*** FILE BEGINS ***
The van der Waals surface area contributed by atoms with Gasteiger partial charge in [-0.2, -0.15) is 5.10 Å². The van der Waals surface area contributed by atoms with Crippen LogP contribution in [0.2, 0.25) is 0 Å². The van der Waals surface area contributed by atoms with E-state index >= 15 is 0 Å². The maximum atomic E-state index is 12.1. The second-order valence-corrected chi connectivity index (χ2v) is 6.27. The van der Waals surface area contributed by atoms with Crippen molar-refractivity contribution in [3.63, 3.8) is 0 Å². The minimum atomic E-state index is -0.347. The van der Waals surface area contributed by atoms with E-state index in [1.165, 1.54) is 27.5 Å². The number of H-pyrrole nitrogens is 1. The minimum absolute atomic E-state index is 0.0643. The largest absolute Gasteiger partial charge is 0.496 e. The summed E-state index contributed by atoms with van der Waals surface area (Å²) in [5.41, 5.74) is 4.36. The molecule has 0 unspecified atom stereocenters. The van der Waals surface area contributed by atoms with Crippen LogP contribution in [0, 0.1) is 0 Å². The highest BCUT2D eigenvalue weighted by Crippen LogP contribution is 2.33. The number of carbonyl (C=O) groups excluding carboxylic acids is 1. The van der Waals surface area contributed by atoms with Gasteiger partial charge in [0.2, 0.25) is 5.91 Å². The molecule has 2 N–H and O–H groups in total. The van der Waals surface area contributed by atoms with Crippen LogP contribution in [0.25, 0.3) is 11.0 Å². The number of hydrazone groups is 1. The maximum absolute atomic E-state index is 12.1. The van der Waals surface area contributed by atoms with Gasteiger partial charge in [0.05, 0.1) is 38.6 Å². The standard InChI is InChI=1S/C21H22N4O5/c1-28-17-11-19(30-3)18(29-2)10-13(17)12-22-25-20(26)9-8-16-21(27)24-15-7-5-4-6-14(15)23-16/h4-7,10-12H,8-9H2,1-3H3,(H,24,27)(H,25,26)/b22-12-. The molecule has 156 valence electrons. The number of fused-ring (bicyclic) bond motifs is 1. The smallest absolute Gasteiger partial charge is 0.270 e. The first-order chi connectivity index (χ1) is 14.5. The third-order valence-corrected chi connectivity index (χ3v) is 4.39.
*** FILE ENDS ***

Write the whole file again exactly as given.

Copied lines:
The van der Waals surface area contributed by atoms with Gasteiger partial charge in [-0.2, -0.15) is 5.10 Å². The van der Waals surface area contributed by atoms with Crippen LogP contribution in [0.2, 0.25) is 0 Å². The van der Waals surface area contributed by atoms with E-state index >= 15 is 0 Å². The maximum atomic E-state index is 12.1. The second-order valence-corrected chi connectivity index (χ2v) is 6.27. The van der Waals surface area contributed by atoms with Crippen molar-refractivity contribution in [3.63, 3.8) is 0 Å². The minimum atomic E-state index is -0.347. The van der Waals surface area contributed by atoms with E-state index in [1.165, 1.54) is 27.5 Å². The number of H-pyrrole nitrogens is 1. The minimum absolute atomic E-state index is 0.0643. The largest absolute Gasteiger partial charge is 0.496 e. The summed E-state index contributed by atoms with van der Waals surface area (Å²) in [5.41, 5.74) is 4.36. The molecule has 0 unspecified atom stereocenters. The van der Waals surface area contributed by atoms with Crippen LogP contribution in [0, 0.1) is 0 Å². The highest BCUT2D eigenvalue weighted by Crippen LogP contribution is 2.33. The number of carbonyl (C=O) groups excluding carboxylic acids is 1. The van der Waals surface area contributed by atoms with Gasteiger partial charge in [0.2, 0.25) is 5.91 Å². The molecule has 2 N–H and O–H groups in total. The van der Waals surface area contributed by atoms with Crippen LogP contribution in [0.25, 0.3) is 11.0 Å². The number of hydrazone groups is 1. The maximum absolute atomic E-state index is 12.1. The van der Waals surface area contributed by atoms with Gasteiger partial charge in [0.05, 0.1) is 38.6 Å². The standard InChI is InChI=1S/C21H22N4O5/c1-28-17-11-19(30-3)18(29-2)10-13(17)12-22-25-20(26)9-8-16-21(27)24-15-7-5-4-6-14(15)23-16/h4-7,10-12H,8-9H2,1-3H3,(H,24,27)(H,25,26)/b22-12-. The molecule has 156 valence electrons. The number of fused-ring (bicyclic) bond motifs is 1. The smallest absolute Gasteiger partial charge is 0.270 e. The first-order chi connectivity index (χ1) is 14.5. The third-order valence-corrected chi connectivity index (χ3v) is 4.39.